It wasn’t the 16-hour days, seven days a week that embittered Barney Hayden about working for Halliburton’s subsidiary Kellogg, Brown & Root in Iraq. And it wasn’t the vandalism, looting and ongoing threat of violence there. He says that what left him scarred from his five-month stint from April to August 2003 was discrimination.
Hayden, a 55-year-old oil and gas technical adviser from Houston who earned $72,000 a year, claims that what really got his goat was that he was demoted and then laid off after being discriminated against because he’s African American. In addition, he says, his status as a veteran was not taken into consideration, while other employees with less experience and seniority, and no service record, were treated preferentially.
After being sent home from Iraq, Hayden filed a complaint with the Department of Labor in February and with the EEOC in April, alleging that he was discriminated against because of his race and that KBR violated rules specifying that hiring preferences be given to veterans. His lawyer, Joshua Friedman of New York City, says that hot spots far from headquarters can be legal and human resources nightmares for companies and employees. "In the United States, there are a lot of different laws that regulate discrimination. The only one I’m aware of that applies overseas is Title VII, plus a few other anti-discrimination statutes. State and local laws don’t apply there, and agencies have virtually no ability to investigate overseas."
Project sites supporting U.S. military operations abroad are "wild west environments," Friedman says. Workforces are overwhelmingly white, and male bosses are easily blinded to their discriminatory practices in the managing of indigenous people, third-country nationals and people of color.
In an e-mailed response, Patrice Mingo, a spokesperson for Halliburton, stated, "Our project locations are not ‘wild west’ operations. All corporate policies and procedures are in place, and all employees are required to adhere to the EEO/AA policies and procedures set forth.... KBR’s hiring practices reflect our commitment to provide equal opportunity to all qualified individuals. KBR’s Dispute Resolution Program is available to employees to address employment issues."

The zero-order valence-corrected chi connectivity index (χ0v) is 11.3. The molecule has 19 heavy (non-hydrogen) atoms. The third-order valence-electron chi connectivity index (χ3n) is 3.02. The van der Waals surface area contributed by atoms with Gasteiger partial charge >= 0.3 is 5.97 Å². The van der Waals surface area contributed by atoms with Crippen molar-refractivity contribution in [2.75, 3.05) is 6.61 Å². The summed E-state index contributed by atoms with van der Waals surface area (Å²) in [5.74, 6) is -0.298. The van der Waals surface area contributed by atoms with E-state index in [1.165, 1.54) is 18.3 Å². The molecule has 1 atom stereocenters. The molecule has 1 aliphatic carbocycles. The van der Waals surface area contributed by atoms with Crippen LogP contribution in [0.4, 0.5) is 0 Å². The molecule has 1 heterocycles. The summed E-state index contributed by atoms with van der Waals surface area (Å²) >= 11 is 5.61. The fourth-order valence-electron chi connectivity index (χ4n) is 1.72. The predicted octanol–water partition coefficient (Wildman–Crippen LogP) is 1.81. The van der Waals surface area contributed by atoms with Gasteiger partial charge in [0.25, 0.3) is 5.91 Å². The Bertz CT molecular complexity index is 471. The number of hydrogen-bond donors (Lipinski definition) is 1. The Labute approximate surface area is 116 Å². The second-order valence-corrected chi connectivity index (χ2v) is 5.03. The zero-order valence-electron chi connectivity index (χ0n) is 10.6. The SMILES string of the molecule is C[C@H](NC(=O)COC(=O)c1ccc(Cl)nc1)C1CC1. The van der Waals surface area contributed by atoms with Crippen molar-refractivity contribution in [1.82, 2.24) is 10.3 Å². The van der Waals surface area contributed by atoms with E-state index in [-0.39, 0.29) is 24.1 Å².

When the Iraqi reconstruction began, Hayden recounts, white male managers soon discovered that the conditions weren’t as arduous or as dangerous as they had expected. And, he says, they quickly realized they were in control of a lucrative patronage trough of jobs paying outrageously high wages. "They started bringing their friends in," says Hayden, who believes he was sent home in order to create a job for a management pal. "It was a bunch of white males that look out for each other."
According to Mingo, "from the beginning, it was clear that [the project] would have a fluctuating workload and job requirements as we worked to meet the ever-changing demands of our customer. Beyond that, we do not discuss the employment situation of current or past employees."
There was absolutely no racial diversity in the management ranks, and the managers "didn’t have any people skills," Hayden says. "They would go to people under me to ask how I was doing instead of asking me how I was doing. They did not want to engage me."
While Hayden believes that being black worked to his detriment in being judged by his superiors, he thinks that his race was an asset in working with the Iraqis, who were paid less and labored in low-level jobs. The Iraqis "felt more comfortable around me," he says. "I really identified with the Iraqis in terms of their struggle for civil rights."
In response to a request for statistics concerning the racial composition of its management ranks in Iraq, Halliburton said that the company "embraces diversity and believes it is vital for our continued success.... We endeavor to create a workforce that is a reflection of the diverse population of the communities in which we operate."
Workforce Management, June 2004, p. 38 --Subscribe Now!